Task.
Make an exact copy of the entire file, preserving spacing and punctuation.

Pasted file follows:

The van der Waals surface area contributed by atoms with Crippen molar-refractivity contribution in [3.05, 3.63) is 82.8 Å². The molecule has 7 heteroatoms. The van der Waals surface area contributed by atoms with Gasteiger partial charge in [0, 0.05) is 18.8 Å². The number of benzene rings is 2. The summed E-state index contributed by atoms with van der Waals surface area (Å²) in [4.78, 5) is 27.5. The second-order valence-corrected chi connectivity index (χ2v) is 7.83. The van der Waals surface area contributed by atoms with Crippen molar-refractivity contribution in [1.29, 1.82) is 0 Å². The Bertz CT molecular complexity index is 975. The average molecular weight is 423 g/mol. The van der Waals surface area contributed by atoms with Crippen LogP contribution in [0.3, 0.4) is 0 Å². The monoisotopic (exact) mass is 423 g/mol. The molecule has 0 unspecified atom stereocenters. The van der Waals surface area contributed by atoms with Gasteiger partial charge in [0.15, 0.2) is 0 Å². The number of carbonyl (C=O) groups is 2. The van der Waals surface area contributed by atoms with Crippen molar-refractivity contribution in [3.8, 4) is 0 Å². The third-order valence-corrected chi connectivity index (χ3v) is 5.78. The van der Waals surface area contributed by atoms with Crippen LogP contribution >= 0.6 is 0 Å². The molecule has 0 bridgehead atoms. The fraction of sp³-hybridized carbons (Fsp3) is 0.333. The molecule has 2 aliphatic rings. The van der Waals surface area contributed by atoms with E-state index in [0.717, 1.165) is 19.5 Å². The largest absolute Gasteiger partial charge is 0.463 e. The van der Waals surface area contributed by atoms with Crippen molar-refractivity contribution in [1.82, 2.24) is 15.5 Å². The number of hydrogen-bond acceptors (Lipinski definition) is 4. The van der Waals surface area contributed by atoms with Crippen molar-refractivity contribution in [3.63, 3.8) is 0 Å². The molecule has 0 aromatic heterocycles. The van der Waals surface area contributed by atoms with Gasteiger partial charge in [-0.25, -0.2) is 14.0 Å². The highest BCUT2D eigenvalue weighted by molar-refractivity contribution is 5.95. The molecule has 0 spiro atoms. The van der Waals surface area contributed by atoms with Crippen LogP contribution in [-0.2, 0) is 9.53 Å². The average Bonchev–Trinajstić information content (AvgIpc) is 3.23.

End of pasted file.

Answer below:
The van der Waals surface area contributed by atoms with Crippen molar-refractivity contribution in [3.05, 3.63) is 82.8 Å². The molecule has 7 heteroatoms. The van der Waals surface area contributed by atoms with Gasteiger partial charge in [0, 0.05) is 18.8 Å². The number of benzene rings is 2. The summed E-state index contributed by atoms with van der Waals surface area (Å²) in [4.78, 5) is 27.5. The second-order valence-corrected chi connectivity index (χ2v) is 7.83. The van der Waals surface area contributed by atoms with Crippen molar-refractivity contribution in [1.29, 1.82) is 0 Å². The Bertz CT molecular complexity index is 975. The average molecular weight is 423 g/mol. The van der Waals surface area contributed by atoms with Crippen LogP contribution in [0.3, 0.4) is 0 Å². The monoisotopic (exact) mass is 423 g/mol. The molecule has 0 unspecified atom stereocenters. The van der Waals surface area contributed by atoms with Gasteiger partial charge in [0.15, 0.2) is 0 Å². The number of carbonyl (C=O) groups is 2. The van der Waals surface area contributed by atoms with Crippen molar-refractivity contribution in [3.8, 4) is 0 Å². The third-order valence-corrected chi connectivity index (χ3v) is 5.78. The van der Waals surface area contributed by atoms with Crippen LogP contribution >= 0.6 is 0 Å². The molecule has 0 bridgehead atoms. The fraction of sp³-hybridized carbons (Fsp3) is 0.333. The molecule has 2 aliphatic rings. The van der Waals surface area contributed by atoms with E-state index in [0.717, 1.165) is 19.5 Å². The largest absolute Gasteiger partial charge is 0.463 e. The van der Waals surface area contributed by atoms with Crippen molar-refractivity contribution in [1.82, 2.24) is 15.5 Å². The number of hydrogen-bond acceptors (Lipinski definition) is 4. The van der Waals surface area contributed by atoms with Crippen molar-refractivity contribution in [3.63, 3.8) is 0 Å². The molecule has 0 aromatic heterocycles. The van der Waals surface area contributed by atoms with Gasteiger partial charge in [-0.25, -0.2) is 14.0 Å². The highest BCUT2D eigenvalue weighted by molar-refractivity contribution is 5.95. The molecule has 0 spiro atoms. The van der Waals surface area contributed by atoms with Crippen LogP contribution in [-0.2, 0) is 9.53 Å². The average Bonchev–Trinajstić information content (AvgIpc) is 3.23.